And as it happens theres not as much of a problem with a brain transplant into any old random non-cloned body as you might think as practically all of the immune system avoids going in there .. it's a no go zone for much if not most of our bodies defense systems against foreign objects which is why so many viruses hide in nerve tissues to avoid our bodies defenses .. so if there's anything you can transplant and expect a relatively minimal immune reaction from the body then that's it.

Sure the immune system can attack the brain .. encephalitis is a thing .. but not all of it can effect the brain which will reduce the types of immune suppressant treatments you might need and also allow some elements of the immune system to safely remain active to protect you from infection.


But that aside allow me to suggest a small additional procedure, inject a very small number of pig stem cells into the sole of one foot of the developing embryo of your people, done correctly at the right stage of development it will have no effect on the developing baby except allowing it to accept any and all transplants from a clone of that pig with no immune reaction at any later point in life .. it essentially tricks the developing immune system as it calibrates itself into recognising the pig DNA as its own .. keep your original body healthy longer with any repairs or spare parts it might need.

Which unless you have a way to fast track your clones or you start one for everyone as soon as they're born and everyone always has a spare adult clone on hand is something you may need to keep you going while you wait for your clone to grow enough for your brain to fit in its cranium.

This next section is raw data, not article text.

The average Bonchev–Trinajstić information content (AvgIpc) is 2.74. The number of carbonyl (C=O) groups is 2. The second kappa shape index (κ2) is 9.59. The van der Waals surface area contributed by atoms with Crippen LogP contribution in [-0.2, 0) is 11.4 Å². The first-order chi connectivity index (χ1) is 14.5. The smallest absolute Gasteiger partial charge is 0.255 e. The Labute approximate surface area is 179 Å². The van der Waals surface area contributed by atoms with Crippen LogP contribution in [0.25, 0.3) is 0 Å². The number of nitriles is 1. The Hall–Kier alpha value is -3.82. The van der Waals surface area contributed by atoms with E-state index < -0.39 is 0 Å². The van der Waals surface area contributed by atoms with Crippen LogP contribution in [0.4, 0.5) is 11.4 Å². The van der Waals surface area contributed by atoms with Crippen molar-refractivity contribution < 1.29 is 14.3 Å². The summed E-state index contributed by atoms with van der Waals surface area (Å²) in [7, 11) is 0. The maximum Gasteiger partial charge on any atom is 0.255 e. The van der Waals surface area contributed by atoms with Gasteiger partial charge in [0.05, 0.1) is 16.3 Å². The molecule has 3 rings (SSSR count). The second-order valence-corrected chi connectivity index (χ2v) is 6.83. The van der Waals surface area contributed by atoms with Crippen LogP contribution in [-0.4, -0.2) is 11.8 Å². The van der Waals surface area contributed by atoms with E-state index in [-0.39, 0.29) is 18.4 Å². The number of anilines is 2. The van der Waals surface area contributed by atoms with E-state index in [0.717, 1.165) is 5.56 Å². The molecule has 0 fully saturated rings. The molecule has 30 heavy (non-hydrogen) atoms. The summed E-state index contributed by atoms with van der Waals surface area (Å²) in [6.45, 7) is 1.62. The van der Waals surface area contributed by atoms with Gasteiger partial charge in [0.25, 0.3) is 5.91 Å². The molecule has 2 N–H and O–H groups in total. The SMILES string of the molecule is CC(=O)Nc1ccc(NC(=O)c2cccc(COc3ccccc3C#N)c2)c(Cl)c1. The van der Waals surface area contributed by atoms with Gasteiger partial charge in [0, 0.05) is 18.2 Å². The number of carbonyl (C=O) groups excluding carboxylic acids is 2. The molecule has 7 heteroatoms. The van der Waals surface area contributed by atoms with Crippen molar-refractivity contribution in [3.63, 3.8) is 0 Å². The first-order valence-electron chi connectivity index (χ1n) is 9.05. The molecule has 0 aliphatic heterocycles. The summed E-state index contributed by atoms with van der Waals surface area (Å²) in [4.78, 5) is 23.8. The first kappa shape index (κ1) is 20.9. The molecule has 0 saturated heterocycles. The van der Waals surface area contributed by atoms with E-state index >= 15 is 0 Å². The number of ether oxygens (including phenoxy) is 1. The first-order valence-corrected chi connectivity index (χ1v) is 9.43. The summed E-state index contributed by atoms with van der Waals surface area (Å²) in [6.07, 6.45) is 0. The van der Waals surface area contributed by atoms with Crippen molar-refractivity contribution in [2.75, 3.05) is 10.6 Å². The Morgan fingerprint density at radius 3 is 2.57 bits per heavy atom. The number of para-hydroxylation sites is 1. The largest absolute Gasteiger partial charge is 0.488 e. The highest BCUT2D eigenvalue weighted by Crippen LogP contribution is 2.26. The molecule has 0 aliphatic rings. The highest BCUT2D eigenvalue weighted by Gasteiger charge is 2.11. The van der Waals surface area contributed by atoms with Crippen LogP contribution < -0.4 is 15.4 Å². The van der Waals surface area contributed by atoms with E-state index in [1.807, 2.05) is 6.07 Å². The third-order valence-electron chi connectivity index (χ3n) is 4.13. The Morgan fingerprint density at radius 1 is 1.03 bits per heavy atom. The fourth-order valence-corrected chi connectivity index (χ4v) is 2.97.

Incidentally, a useful little trick to use if you want to be someone else in your next body that, you can use it to 'inoculate' a new clone of anyone you like against rejecting your tissues, man, woman, even reasonably compatible animals (that provide your brain's nutrient requirements in their blood, who's bodies operate at an appropriate temperature, etc), you can be them all if you want.

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    $\begingroup$ Not all white blood cells can pass the blood brain barrier, but the T Cells responsible for identifying foreign cells can; so, a foreign brain can still be rejected. $\endgroup$
    – Nosajimiki
    Jan 20, 2023 at 17:15
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    $\begingroup$ ”Practically all of the immune system avoids going in there?” What are microglial cells if not immune cells in the central nervous system?? The only workaround I can see here is if the microglia are from the original brain owner. But if that’s the case, they’d attack the host. $\endgroup$ Jan 20, 2023 at 17:25
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    $\begingroup$ Also, no. The endothelium cells of the blood-brain barrier that lines the capillaries in the brain would also be detected by the host immune system. $\endgroup$
    – Corey
    Jan 23, 2023 at 6:31

Rejection may be a problem

The issue lies in this statement: